Each year 6 exceptional Dana-Farber professional are invited to speak to us. The forum has 8-12 of us at one of six tables, and each of the speaker rotate to the tables. They have 15 minutes to talk and answer questions. The time always seems too short, but you would be amazed how much is discussed in that time. This year’s guest were amazing. Their stories touched our hearts, made us think and be thankful.

David Barbie is an Assistant Professor in Medicine and specialized in Thoracic Oncology. Dr. Barbie researches novel targets for therapy in lung cancer. He spoke about the advances in drug therapy, especially for non-smokers. His discussion on early screening for cancers and the cost of healthcare was insightful. Dr. Barbie describe himself as both a scientist and doctor, which provides a unique perspective in his research.

Kira Bona is an instructor in Pediatrics specializing in Pediatric Hematologic Malignancies. Dr. Bona researches the long-term economic impact of cancer of families of pediatric patients. This is a perspective on how income effects the rate of cancer, the treatment and the continual on going health of the child after treatment. Dr. Bona stated that much of the economic data is not there yet because the information is not collected. They hope to improve this overtime.

Douglas E Brandoff is an instructor in Medicine specializing in Adult Palliative care. Dr. Bandoff directs the Adult Palliative Care Clinic at Dana-Farber. What he does is amazing. It took a few minutes to sink in how important his role is to both the patient and the family. His role is to relieve and prevent the suffering of his patients. It is a job that takes an emotion toll on a person, and we are thankful for people like Dr. Bandoff.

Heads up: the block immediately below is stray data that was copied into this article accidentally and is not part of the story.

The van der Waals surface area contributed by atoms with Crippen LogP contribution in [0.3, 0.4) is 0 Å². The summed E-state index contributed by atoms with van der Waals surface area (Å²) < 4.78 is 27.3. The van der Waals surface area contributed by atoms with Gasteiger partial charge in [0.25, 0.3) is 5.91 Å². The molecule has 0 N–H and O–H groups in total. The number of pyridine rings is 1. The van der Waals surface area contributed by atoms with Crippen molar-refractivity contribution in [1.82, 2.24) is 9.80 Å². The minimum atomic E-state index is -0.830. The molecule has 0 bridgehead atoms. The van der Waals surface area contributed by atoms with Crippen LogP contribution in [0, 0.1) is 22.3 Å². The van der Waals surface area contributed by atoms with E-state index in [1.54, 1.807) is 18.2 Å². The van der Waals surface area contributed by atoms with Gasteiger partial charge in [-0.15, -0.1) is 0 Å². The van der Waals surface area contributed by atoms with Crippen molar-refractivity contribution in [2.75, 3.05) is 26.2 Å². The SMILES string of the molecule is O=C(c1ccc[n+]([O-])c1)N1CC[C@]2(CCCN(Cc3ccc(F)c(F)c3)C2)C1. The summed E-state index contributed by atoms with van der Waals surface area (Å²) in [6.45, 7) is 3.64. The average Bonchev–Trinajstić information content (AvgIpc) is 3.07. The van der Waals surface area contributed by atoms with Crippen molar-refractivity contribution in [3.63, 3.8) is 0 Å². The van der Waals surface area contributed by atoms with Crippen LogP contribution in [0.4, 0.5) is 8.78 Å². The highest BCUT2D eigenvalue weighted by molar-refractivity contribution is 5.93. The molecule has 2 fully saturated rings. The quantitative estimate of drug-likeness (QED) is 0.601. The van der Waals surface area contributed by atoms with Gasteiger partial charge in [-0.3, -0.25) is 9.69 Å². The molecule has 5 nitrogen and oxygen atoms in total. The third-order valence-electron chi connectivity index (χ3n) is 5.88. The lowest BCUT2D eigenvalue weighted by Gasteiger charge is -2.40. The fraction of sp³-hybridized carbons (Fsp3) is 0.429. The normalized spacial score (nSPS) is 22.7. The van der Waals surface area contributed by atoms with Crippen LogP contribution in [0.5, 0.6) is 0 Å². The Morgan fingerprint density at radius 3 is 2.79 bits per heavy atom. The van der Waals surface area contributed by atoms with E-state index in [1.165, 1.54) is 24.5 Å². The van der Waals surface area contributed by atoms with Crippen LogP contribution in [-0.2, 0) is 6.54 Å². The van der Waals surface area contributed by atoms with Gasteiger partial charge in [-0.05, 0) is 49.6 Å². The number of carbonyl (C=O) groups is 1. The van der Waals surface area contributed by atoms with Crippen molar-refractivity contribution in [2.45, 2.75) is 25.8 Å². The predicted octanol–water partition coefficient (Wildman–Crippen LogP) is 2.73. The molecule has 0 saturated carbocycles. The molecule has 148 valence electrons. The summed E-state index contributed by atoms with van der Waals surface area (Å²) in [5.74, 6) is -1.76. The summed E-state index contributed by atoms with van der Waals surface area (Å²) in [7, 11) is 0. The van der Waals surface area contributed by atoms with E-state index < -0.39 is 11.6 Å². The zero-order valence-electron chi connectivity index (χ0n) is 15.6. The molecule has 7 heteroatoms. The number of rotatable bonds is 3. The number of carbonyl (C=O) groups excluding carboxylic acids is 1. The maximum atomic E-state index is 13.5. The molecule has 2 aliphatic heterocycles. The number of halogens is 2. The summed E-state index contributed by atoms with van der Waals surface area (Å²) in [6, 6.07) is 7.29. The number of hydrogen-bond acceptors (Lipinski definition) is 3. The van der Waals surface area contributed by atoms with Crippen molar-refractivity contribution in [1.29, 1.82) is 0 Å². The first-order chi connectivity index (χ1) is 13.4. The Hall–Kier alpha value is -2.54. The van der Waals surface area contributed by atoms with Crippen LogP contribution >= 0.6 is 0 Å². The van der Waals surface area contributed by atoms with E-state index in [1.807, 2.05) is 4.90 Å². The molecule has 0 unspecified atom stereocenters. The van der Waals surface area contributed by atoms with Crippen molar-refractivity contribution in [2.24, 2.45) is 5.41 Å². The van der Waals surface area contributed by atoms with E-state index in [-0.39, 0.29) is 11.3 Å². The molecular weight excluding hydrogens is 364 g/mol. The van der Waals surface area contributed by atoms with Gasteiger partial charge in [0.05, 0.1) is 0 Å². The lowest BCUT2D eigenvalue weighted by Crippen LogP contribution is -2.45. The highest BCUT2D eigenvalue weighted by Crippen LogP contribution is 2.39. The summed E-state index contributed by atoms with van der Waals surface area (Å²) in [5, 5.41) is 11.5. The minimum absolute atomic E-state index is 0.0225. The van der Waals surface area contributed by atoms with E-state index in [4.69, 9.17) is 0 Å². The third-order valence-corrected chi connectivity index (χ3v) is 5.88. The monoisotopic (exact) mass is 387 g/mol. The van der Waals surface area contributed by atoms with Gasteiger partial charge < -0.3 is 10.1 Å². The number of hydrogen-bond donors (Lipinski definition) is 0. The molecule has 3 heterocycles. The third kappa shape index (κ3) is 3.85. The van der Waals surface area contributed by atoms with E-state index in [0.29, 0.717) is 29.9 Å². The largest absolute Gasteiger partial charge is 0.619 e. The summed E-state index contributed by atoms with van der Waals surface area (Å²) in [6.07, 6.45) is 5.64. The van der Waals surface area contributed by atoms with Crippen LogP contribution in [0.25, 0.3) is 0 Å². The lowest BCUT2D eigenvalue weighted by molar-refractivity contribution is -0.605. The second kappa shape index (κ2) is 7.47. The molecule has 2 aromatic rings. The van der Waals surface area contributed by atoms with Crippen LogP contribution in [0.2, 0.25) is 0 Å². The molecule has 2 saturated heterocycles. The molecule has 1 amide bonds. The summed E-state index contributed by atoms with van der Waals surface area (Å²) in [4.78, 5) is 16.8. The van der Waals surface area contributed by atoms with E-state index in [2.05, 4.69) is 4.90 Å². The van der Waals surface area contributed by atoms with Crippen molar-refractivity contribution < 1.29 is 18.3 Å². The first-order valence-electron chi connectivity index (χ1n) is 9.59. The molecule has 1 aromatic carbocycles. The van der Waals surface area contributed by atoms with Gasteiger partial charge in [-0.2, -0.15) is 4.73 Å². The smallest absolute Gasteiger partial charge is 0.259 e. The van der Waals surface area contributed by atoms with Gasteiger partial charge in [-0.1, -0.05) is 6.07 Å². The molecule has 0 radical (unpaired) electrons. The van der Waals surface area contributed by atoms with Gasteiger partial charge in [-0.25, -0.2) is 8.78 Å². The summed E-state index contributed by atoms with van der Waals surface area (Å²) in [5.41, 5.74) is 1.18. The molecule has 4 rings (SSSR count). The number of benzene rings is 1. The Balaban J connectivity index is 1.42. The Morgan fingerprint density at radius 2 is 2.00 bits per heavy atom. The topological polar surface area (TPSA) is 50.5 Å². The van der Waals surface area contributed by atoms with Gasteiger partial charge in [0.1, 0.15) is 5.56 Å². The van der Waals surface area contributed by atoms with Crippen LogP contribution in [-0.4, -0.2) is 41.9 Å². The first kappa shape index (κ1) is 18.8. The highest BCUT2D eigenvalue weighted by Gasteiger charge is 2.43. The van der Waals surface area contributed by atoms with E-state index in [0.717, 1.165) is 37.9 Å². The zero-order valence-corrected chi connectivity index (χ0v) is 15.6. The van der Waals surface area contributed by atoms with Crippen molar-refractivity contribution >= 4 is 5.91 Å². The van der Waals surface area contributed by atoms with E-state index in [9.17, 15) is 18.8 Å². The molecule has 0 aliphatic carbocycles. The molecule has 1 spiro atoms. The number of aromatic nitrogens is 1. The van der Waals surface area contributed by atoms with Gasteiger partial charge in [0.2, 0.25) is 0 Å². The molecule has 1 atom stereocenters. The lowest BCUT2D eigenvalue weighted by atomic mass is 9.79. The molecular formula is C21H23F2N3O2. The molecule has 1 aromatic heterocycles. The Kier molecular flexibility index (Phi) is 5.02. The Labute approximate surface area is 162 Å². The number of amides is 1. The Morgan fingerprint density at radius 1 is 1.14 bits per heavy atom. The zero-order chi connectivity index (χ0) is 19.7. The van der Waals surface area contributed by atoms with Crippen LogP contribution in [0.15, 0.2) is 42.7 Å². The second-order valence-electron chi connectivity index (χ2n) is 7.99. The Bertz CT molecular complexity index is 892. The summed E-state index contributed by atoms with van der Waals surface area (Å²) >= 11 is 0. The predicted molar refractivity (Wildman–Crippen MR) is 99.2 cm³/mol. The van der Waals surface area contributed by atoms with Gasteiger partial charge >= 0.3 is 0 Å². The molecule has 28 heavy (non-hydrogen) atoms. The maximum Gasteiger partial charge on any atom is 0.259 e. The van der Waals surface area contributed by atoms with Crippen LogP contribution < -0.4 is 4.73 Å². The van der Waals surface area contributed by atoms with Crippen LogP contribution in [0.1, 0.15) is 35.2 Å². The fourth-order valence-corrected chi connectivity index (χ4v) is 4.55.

Richard Boyajian is the clinical directory of Dana-Farber’s Survivorship Clinic, where he also serves as a nurse practitioner. Richard Boyajian is also a cancer survivor. He spoke openly about his own experience and the incredible changes in treatment since he was a patient.

Ellen Casey-Magleby is a Program Administrator for Dana-Farber’s Office of Patient and Family Assistance. This program assists patients and their family who are in financial need. The money helps reduce some of the daily living cost while on treatment. These expenses could be transportation, parking or even groceries. Her stories are both heartwarming and heartbreaking at times. This program is completely donor funded.

Nikhil Wagle is an Instructor in Medicine specializing in cancer genomics and personalized medicine. Dr. Wagle researches the susceptibility of cancer cells to chemotherapy. He described the advances in identifying cancers in the human genome. Dr. Wagle discussed the ability to identify these in patients early, by taking a tiny sample from prior treatments and test. Standards in patient protocol will help make testing easier in the future.

You can help people like this to continue making great strides again cancer.

Please donate today at http://www.rundfmc.org/2013/patricko

My Boston Marathon Family

I truly want to thank you for the many calls, texts and emails of overwhelming expression of concern for my safety, and the safety of my family, my Dana-Farber partner, Brendan Barrie, and other close friends. Your thoughts and prayers was heartening during this awful tragedy.